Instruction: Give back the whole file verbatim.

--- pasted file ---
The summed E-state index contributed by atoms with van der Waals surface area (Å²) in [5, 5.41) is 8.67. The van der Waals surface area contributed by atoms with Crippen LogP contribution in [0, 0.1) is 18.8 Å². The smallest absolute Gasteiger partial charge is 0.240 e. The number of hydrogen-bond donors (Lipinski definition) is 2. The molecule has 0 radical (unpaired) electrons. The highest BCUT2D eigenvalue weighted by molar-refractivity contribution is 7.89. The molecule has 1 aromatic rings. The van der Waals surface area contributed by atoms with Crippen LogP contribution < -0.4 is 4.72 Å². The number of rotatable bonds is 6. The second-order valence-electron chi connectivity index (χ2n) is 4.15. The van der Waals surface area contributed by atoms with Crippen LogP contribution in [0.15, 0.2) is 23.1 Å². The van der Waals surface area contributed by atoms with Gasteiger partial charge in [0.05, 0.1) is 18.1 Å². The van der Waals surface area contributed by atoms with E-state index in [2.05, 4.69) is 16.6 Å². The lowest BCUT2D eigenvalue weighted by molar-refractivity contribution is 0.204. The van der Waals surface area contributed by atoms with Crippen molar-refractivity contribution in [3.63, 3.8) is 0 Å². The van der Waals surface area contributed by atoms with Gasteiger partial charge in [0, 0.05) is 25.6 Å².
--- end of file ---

The summed E-state index contributed by atoms with van der Waals surface area (Å²) in [5, 5.41) is 8.67. The van der Waals surface area contributed by atoms with Crippen LogP contribution in [0, 0.1) is 18.8 Å². The smallest absolute Gasteiger partial charge is 0.240 e. The number of hydrogen-bond donors (Lipinski definition) is 2. The molecule has 0 radical (unpaired) electrons. The highest BCUT2D eigenvalue weighted by molar-refractivity contribution is 7.89. The molecule has 1 aromatic rings. The van der Waals surface area contributed by atoms with Crippen LogP contribution < -0.4 is 4.72 Å². The number of rotatable bonds is 6. The second-order valence-electron chi connectivity index (χ2n) is 4.15. The van der Waals surface area contributed by atoms with Crippen LogP contribution in [0.15, 0.2) is 23.1 Å². The van der Waals surface area contributed by atoms with Gasteiger partial charge in [0.05, 0.1) is 18.1 Å². The van der Waals surface area contributed by atoms with E-state index in [2.05, 4.69) is 16.6 Å². The lowest BCUT2D eigenvalue weighted by molar-refractivity contribution is 0.204. The van der Waals surface area contributed by atoms with Crippen molar-refractivity contribution in [3.63, 3.8) is 0 Å². The van der Waals surface area contributed by atoms with Gasteiger partial charge in [0, 0.05) is 25.6 Å².